What are the symptoms?
Depression can cause different symptoms in different people, and they may be hard to notice at first. For example, a child may seem grouchy and irritable. An older adult may be forgetful. If you think a loved one is depressed, learn more about what symptoms to look for, and urge the person to get help if needed.

People who are depressed may:
  • Think and speak more slowly than normal
  • Have trouble concentrating, remembering and making decisions
  • Display changes in their eating and sleeping habits
  • Lose interest in things they enjoyed before they were depressed
  • Have feelings of guilt and hopelessness, wondering if life is worth living
  • Think a lot about death or suicide
  • Complain about problems that donít have a physical cause

All of these symptoms can cause a problem with your quality of life. If you have had a few of these symptoms for at least 2 weeks, talk to your doctor. You may have depression that requires treatment. Depression may give one or more of these symptoms:

  • Low mood level or sadness
  • Lack of joy or interest in activities that were joyful before
  • Pessimism
  • Feel of guilt of something without any substantial reason to feel so
  • Inferiority thoughts
  • Irritability
  • Slowness in the thought process and in interpreting sensorial stimuli
  • Slowness of digestion or other internal physical processes, and symptoms caused by this slowness, for example inflated stomach, constipation or difficulties by urination
  • Slow physical reactions

Depression can be a mild disease that only causes some annoyance in the daily life, but can also get very serious and make a person totally unable to work and unable to participate in social life. By depression of some severity, there is also a greater risk of suicide. It can occur in all age classes. In teenagers lack of interest in school work, withdrawal from social life and difficult mood can be signs of depression.

Depression is often divided into subtypes according to exhibited symptoms:

  1. Mono-polar depression and dysthymic disorder. By mono-polar depression there are pure depressive symptoms. Mild cases of mono-polar disorder that do not affect a persons ability to work and to participate in social activities are often called dysthymic disorder
  2. Bipolar disorder (manic-depressive disease) and cyclothymic disorder
    In this condition there are periods with symptoms of depression - the depressive phase, alternating with periods of elevated mood level with increased mental and physical activity - the manic phase. In the manic phase, the affected person also sleeps poorly and has concentration difficulties. A mild form of this disease is called cyclothymic disorder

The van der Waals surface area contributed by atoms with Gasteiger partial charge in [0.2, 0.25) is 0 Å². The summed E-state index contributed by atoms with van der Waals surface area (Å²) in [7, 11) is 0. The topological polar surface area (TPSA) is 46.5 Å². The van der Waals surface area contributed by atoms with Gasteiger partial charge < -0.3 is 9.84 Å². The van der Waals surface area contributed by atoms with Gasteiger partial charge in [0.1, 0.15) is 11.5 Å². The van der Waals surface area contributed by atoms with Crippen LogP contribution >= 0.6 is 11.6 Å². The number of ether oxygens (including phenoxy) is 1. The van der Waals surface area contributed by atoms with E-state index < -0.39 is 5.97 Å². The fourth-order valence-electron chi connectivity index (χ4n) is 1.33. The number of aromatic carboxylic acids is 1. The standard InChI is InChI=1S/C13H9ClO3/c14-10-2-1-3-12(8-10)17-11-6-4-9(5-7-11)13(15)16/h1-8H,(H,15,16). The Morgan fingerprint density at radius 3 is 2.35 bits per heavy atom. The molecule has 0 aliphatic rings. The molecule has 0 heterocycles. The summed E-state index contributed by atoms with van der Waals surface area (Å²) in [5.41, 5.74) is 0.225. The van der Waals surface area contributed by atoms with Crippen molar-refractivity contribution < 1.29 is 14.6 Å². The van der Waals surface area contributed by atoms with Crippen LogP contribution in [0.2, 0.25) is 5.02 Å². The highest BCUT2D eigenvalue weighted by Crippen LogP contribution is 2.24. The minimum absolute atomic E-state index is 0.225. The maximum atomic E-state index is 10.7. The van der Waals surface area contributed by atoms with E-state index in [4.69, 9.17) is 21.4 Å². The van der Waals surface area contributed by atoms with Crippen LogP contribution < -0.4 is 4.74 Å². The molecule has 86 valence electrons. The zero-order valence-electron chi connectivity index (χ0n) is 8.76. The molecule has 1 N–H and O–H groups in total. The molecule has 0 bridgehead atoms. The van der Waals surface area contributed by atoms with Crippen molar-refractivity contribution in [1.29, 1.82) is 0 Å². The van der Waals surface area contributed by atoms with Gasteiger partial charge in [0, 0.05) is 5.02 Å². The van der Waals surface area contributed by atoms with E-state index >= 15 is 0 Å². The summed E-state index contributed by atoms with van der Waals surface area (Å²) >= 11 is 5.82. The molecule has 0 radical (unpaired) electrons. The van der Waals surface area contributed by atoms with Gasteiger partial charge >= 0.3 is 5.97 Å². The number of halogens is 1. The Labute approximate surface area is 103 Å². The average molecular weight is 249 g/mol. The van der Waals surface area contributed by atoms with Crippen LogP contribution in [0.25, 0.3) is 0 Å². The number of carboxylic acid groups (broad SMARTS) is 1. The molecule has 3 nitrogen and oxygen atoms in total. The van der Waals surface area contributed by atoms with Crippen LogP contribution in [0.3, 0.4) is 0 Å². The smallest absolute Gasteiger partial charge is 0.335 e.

3. Manic disorder is characterized by abnormally elevated mood, by unrealistic optimism, by lack of sleep and by hyperactive behaviour. Many psychiatrists think that this disorder is simply the same disease as bipolar disorder where the depressive face has not yet occurred.
  4. Depression with mainly physical symptoms. Sometimes the physical symptoms of depression are alone or dominant, as for example: Digestive problems, constipation, difficulties with urination, slow response to sensorial stimuli or slow physical reactions

Two or more factors can have an effect simultaneously to cause depression. Depression can be an independent disease, or a part of other disease. Depression is also divided into different subtypes according to cause:

  • Reactive depression
    This disease is simply a result from psychological stress, physical struggle or mental straining without proper rest or sleep over a long time period. The straining will simply wear out the nervous system or deplete the organism from nutrient necessary for the nervous system to work properly.
  • Endogenous depression
    When there has not been any period of stress, straining or lack of rest that can explain the condition, the condition is often called endogenous depression. Inheritance is thought to be a part of the cause
  • Depression by physical disease
    Depression or depressive symptoms may be a symptom of physical disease. This is perhaps the most common cause of depression. Diseases often associated with depression are: Heart disease, Parkinson's disease, stroke, hypertension or Cushing's syndrome. Mononucleosis or flu may trigger depression that continues after the infection has gone.  By lack of thyroid hormones, hypothyroidism, the metabolism in the whole body is slowed down, including the production of neurotransmitters in the brain. Therefore depression is an important symptom of hypothyroidism
  • Depressive symptoms as a consequence of unsound lifestyle
    A general unsound lifestyle with too less exercise, too much of stimulants like alcohol, coffee or tea, too less of important nutrient and too much of sugar and fat may give depressive symptoms, as well as physical problems
  • Postnatal depression
    Women will often have a period of depression after pregnancy and berth of the baby Pregnancy and berth is physically and mentally exhausting, and may drain the body for nutrient. This in turn can cause depressive symptoms
  • Seasonal affective disorder
    Depression can occur in cold and dark periods of the year and go away in warm and light periods. Light stimulates brain activity, and lack of light is a causative factor

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